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UK's May faces defeat

The British government's Brexit plans were thrown into chaos on Monday, with Prime Minister Theresa May making an emergency statement to lawmakers amid signs she would postpone a Parliamentary vote that will decide the fate of her divorce deal with the European Union.

The House of Commons Speaker's office said May would make the previously unscheduled statement at about 3:30 p.m. The announcement came as May held talks with her Cabinet about the next steps in the Brexit process.

Lawmakers are due to vote Tuesday on the Brexit deal, and all signs have pointed to a big defeat for the prime minister — a result that could sink May's deal, her leadership, or both.

May's office insisted Monday morning that the vote would definitely be held, but the BBC and other outlets reported it would be postponed. An updated House of Commons business statement said there would be a statement on "business of the House" after May's address, indicating a sudden change to the parliamentary schedule.

May's Conservative government does not have a majority in the House of Commons, and opposition parties — as well as dozens of Conservative lawmakers — say they will not back the divorce deal that May and EU leaders agreed last month.

Pro-Brexit lawmakers say the deal keeps Britain bound too closely to the EU, while pro-EU politicians say it erects barriers between the U.K. and its biggest trading partner and leaves many details of the future relationship undecided.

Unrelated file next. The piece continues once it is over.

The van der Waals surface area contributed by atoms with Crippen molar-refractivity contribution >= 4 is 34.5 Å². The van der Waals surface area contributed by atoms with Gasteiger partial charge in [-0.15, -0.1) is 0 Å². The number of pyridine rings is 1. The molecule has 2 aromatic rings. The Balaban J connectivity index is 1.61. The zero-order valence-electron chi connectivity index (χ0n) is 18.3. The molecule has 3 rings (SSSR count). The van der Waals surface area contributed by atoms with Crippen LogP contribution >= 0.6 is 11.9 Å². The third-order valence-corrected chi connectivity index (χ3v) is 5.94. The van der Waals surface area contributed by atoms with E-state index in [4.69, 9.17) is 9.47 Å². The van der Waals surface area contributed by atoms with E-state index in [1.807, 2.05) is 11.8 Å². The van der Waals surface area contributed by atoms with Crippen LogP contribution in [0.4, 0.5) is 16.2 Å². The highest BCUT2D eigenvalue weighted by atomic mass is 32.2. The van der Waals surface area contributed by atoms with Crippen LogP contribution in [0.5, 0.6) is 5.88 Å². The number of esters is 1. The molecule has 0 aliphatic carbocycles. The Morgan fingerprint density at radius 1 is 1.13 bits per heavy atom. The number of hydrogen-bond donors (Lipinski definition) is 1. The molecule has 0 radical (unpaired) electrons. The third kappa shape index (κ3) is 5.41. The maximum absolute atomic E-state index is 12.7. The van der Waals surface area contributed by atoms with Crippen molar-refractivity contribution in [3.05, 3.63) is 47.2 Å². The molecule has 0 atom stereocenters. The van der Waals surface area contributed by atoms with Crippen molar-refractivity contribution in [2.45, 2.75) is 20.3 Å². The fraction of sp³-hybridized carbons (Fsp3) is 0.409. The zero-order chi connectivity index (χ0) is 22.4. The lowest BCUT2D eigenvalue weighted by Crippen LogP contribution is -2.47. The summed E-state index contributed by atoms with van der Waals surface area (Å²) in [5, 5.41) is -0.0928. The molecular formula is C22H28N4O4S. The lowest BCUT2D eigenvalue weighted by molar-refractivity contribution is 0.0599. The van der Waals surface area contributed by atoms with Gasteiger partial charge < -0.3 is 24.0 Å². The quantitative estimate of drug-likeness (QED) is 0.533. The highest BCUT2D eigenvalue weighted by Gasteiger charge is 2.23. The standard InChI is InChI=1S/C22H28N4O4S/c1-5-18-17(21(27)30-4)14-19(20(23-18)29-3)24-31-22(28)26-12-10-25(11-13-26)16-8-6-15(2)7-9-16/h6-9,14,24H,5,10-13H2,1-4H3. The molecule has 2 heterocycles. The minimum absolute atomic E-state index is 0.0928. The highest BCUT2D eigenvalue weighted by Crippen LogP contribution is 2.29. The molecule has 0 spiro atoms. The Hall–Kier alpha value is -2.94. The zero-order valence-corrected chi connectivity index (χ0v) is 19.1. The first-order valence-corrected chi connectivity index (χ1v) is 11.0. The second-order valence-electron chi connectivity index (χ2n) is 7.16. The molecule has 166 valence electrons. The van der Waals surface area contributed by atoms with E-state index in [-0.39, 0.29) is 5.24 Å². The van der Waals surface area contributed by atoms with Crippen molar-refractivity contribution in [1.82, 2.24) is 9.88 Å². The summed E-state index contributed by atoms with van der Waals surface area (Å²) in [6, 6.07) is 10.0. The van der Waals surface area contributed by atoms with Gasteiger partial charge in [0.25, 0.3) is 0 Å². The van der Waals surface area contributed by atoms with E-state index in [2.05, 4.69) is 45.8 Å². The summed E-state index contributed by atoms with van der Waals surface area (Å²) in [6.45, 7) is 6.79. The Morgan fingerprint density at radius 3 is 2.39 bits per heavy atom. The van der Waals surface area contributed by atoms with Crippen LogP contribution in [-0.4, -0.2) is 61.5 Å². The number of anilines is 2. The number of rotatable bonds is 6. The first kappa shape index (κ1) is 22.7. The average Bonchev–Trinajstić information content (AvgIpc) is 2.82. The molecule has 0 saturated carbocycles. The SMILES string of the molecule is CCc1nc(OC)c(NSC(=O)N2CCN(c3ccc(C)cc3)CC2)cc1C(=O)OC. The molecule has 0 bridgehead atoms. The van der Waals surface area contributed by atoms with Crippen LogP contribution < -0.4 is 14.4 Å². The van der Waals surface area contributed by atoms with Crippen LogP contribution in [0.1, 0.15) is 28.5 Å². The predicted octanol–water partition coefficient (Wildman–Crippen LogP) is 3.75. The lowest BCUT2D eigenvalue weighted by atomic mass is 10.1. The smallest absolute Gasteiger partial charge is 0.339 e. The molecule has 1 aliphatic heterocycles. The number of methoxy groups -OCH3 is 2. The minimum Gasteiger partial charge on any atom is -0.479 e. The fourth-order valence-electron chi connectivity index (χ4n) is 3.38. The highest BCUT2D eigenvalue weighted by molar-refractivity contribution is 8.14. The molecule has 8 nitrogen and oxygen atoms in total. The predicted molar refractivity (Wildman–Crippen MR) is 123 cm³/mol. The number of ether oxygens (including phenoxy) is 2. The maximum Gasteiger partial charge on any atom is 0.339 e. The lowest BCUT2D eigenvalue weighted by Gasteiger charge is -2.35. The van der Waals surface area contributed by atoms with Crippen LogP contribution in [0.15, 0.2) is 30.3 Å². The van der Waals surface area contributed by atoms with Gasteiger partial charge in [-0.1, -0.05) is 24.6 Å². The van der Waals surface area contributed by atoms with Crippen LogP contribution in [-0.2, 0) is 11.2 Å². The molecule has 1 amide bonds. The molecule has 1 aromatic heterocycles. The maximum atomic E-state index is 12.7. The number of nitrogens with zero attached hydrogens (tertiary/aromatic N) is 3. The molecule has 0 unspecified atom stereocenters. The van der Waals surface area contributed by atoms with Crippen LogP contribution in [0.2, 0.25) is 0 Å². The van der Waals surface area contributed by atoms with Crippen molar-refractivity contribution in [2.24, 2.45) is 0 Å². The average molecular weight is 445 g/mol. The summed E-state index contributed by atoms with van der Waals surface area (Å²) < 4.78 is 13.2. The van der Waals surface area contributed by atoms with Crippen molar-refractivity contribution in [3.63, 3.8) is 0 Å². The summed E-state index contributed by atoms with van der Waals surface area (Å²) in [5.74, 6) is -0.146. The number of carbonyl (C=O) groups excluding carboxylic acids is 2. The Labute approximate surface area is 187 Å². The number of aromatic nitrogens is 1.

The main sticking point is a "backstop" provision that aims to guarantee an open border between EU member Ireland and the U.K.'s Northern Ireland post-Brexit. The measure would keep Britain under EU customs rules, and is supposed to last until superseded by permanent new trade arrangements. Critics say it could leave Britain tied to the EU indefinitely, unable to strike new trade deals around the world.

Postponing the vote could give May more time to seek concessions from the EU — even though both May and the bloc insist that the Brexit withdrawal agreement can't be changed.

May spoke over the weekend to European Council President Donald Tusk — who will chair an EU summit in Brussels on Thursday — and European leaders including Irish Prime Minister Leo Varadkar, amid signs she was seeking to tweak the deal to win over skeptical lawmakers.



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